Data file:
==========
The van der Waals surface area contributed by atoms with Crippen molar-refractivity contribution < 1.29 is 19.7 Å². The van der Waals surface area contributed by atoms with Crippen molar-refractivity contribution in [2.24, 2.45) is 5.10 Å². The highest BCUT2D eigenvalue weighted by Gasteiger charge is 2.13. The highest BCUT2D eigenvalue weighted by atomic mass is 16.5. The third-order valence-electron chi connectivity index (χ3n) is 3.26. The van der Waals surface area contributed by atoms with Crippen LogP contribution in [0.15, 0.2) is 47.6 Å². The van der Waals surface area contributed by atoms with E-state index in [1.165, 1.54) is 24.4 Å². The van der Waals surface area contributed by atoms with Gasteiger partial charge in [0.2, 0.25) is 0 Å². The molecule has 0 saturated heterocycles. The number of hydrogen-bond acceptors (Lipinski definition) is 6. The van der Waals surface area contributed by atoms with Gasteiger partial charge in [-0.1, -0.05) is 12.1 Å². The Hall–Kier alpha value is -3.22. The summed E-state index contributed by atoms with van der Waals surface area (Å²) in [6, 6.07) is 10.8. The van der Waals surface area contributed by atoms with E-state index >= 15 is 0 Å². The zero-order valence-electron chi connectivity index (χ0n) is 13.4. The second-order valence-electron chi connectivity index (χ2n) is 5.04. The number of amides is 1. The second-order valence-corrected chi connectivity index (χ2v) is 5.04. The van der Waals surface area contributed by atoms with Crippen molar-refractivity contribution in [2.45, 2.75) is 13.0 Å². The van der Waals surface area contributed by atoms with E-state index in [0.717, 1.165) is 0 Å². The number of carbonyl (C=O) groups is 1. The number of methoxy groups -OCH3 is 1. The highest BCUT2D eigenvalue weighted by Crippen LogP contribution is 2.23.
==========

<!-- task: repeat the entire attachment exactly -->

The van der Waals surface area contributed by atoms with Crippen molar-refractivity contribution < 1.29 is 19.7 Å². The van der Waals surface area contributed by atoms with Crippen molar-refractivity contribution in [2.24, 2.45) is 5.10 Å². The highest BCUT2D eigenvalue weighted by Gasteiger charge is 2.13. The highest BCUT2D eigenvalue weighted by atomic mass is 16.5. The third-order valence-electron chi connectivity index (χ3n) is 3.26. The van der Waals surface area contributed by atoms with Crippen LogP contribution in [0.15, 0.2) is 47.6 Å². The van der Waals surface area contributed by atoms with E-state index in [1.165, 1.54) is 24.4 Å². The van der Waals surface area contributed by atoms with Gasteiger partial charge in [0.2, 0.25) is 0 Å². The molecule has 0 saturated heterocycles. The number of hydrogen-bond acceptors (Lipinski definition) is 6. The van der Waals surface area contributed by atoms with Gasteiger partial charge in [-0.1, -0.05) is 12.1 Å². The Hall–Kier alpha value is -3.22. The summed E-state index contributed by atoms with van der Waals surface area (Å²) in [6, 6.07) is 10.8. The van der Waals surface area contributed by atoms with E-state index >= 15 is 0 Å². The zero-order valence-electron chi connectivity index (χ0n) is 13.4. The second-order valence-electron chi connectivity index (χ2n) is 5.04. The number of amides is 1. The second-order valence-corrected chi connectivity index (χ2v) is 5.04. The van der Waals surface area contributed by atoms with Crippen molar-refractivity contribution in [2.45, 2.75) is 13.0 Å². The van der Waals surface area contributed by atoms with E-state index in [0.717, 1.165) is 0 Å². The number of carbonyl (C=O) groups is 1. The number of methoxy groups -OCH3 is 1. The highest BCUT2D eigenvalue weighted by Crippen LogP contribution is 2.23.